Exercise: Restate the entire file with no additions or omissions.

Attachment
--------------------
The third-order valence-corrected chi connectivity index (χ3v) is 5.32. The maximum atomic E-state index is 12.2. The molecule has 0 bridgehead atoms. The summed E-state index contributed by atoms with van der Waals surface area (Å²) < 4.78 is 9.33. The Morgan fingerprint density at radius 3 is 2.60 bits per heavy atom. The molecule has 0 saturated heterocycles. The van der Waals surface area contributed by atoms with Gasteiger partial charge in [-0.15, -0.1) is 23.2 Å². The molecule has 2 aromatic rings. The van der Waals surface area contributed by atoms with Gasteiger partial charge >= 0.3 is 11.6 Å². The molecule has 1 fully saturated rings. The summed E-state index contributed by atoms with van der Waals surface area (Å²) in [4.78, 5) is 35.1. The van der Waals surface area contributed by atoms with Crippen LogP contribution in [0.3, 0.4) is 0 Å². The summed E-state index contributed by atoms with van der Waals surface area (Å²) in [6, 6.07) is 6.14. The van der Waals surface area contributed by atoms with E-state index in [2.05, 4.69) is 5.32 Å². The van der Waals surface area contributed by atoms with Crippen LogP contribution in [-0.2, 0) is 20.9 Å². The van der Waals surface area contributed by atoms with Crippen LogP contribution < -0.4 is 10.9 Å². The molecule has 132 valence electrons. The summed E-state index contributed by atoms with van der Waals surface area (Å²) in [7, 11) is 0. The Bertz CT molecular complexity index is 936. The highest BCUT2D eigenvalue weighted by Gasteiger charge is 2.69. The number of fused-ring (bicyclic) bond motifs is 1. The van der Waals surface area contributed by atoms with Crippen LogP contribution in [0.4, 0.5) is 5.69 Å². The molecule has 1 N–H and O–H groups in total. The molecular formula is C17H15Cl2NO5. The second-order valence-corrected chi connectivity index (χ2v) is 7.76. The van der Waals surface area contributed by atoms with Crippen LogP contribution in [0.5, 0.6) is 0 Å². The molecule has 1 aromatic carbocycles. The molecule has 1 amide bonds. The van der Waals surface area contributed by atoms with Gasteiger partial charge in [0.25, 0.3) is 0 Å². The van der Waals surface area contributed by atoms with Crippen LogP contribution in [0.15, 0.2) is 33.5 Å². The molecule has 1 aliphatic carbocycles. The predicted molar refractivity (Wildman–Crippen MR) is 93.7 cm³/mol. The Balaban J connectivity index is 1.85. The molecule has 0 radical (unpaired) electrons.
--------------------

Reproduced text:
The third-order valence-corrected chi connectivity index (χ3v) is 5.32. The maximum atomic E-state index is 12.2. The molecule has 0 bridgehead atoms. The summed E-state index contributed by atoms with van der Waals surface area (Å²) < 4.78 is 9.33. The Morgan fingerprint density at radius 3 is 2.60 bits per heavy atom. The molecule has 0 saturated heterocycles. The van der Waals surface area contributed by atoms with Gasteiger partial charge in [-0.15, -0.1) is 23.2 Å². The molecule has 2 aromatic rings. The van der Waals surface area contributed by atoms with Gasteiger partial charge >= 0.3 is 11.6 Å². The molecule has 1 fully saturated rings. The summed E-state index contributed by atoms with van der Waals surface area (Å²) in [4.78, 5) is 35.1. The van der Waals surface area contributed by atoms with Crippen LogP contribution in [0.3, 0.4) is 0 Å². The summed E-state index contributed by atoms with van der Waals surface area (Å²) in [6, 6.07) is 6.14. The van der Waals surface area contributed by atoms with E-state index in [2.05, 4.69) is 5.32 Å². The van der Waals surface area contributed by atoms with Crippen LogP contribution in [-0.2, 0) is 20.9 Å². The van der Waals surface area contributed by atoms with Crippen LogP contribution < -0.4 is 10.9 Å². The molecule has 132 valence electrons. The summed E-state index contributed by atoms with van der Waals surface area (Å²) in [7, 11) is 0. The Bertz CT molecular complexity index is 936. The highest BCUT2D eigenvalue weighted by Gasteiger charge is 2.69. The number of fused-ring (bicyclic) bond motifs is 1. The van der Waals surface area contributed by atoms with Crippen LogP contribution in [0.4, 0.5) is 5.69 Å². The molecule has 1 N–H and O–H groups in total. The molecular formula is C17H15Cl2NO5. The second-order valence-corrected chi connectivity index (χ2v) is 7.76. The van der Waals surface area contributed by atoms with Crippen LogP contribution in [0.5, 0.6) is 0 Å². The molecule has 1 aromatic carbocycles. The molecule has 1 amide bonds. The van der Waals surface area contributed by atoms with Gasteiger partial charge in [0.25, 0.3) is 0 Å². The van der Waals surface area contributed by atoms with Crippen LogP contribution in [0.15, 0.2) is 33.5 Å². The molecule has 1 aliphatic carbocycles. The predicted molar refractivity (Wildman–Crippen MR) is 93.7 cm³/mol. The Balaban J connectivity index is 1.85. The molecule has 0 radical (unpaired) electrons.